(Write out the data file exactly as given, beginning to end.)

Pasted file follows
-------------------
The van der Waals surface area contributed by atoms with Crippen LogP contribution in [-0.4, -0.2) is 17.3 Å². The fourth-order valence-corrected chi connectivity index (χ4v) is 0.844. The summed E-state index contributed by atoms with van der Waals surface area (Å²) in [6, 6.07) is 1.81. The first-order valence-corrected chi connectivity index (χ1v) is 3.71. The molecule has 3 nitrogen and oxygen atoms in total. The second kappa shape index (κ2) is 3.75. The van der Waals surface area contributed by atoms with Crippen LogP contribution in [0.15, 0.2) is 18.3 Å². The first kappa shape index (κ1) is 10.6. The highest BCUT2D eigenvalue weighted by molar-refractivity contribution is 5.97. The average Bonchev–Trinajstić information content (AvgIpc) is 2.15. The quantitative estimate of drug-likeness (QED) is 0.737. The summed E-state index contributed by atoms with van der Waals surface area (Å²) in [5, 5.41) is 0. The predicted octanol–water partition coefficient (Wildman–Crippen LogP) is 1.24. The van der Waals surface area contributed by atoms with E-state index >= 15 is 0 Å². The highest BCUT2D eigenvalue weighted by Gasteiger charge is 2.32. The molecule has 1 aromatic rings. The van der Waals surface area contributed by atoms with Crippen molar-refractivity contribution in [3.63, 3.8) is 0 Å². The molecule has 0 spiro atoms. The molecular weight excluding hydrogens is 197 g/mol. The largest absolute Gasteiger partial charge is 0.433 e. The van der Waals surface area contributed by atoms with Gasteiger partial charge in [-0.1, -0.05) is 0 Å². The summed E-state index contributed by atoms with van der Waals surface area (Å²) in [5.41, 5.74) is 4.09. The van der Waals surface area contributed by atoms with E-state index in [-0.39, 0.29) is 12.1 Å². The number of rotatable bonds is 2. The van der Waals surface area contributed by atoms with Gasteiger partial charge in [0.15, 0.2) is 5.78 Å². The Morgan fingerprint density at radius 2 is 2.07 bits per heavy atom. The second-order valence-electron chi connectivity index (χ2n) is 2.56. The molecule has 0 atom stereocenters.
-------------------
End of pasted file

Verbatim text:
The van der Waals surface area contributed by atoms with Crippen LogP contribution in [-0.4, -0.2) is 17.3 Å². The fourth-order valence-corrected chi connectivity index (χ4v) is 0.844. The summed E-state index contributed by atoms with van der Waals surface area (Å²) in [6, 6.07) is 1.81. The first-order valence-corrected chi connectivity index (χ1v) is 3.71. The molecule has 3 nitrogen and oxygen atoms in total. The second kappa shape index (κ2) is 3.75. The van der Waals surface area contributed by atoms with Crippen LogP contribution in [0.15, 0.2) is 18.3 Å². The first kappa shape index (κ1) is 10.6. The highest BCUT2D eigenvalue weighted by molar-refractivity contribution is 5.97. The average Bonchev–Trinajstić information content (AvgIpc) is 2.15. The quantitative estimate of drug-likeness (QED) is 0.737. The summed E-state index contributed by atoms with van der Waals surface area (Å²) in [5, 5.41) is 0. The predicted octanol–water partition coefficient (Wildman–Crippen LogP) is 1.24. The van der Waals surface area contributed by atoms with E-state index >= 15 is 0 Å². The highest BCUT2D eigenvalue weighted by Gasteiger charge is 2.32. The molecule has 1 aromatic rings. The van der Waals surface area contributed by atoms with Crippen molar-refractivity contribution in [3.63, 3.8) is 0 Å². The molecule has 0 spiro atoms. The molecular weight excluding hydrogens is 197 g/mol. The largest absolute Gasteiger partial charge is 0.433 e. The van der Waals surface area contributed by atoms with Gasteiger partial charge in [-0.1, -0.05) is 0 Å². The summed E-state index contributed by atoms with van der Waals surface area (Å²) in [5.41, 5.74) is 4.09. The van der Waals surface area contributed by atoms with E-state index in [-0.39, 0.29) is 12.1 Å². The number of rotatable bonds is 2. The van der Waals surface area contributed by atoms with Gasteiger partial charge in [0.15, 0.2) is 5.78 Å². The Morgan fingerprint density at radius 2 is 2.07 bits per heavy atom. The second-order valence-electron chi connectivity index (χ2n) is 2.56. The molecule has 0 atom stereocenters.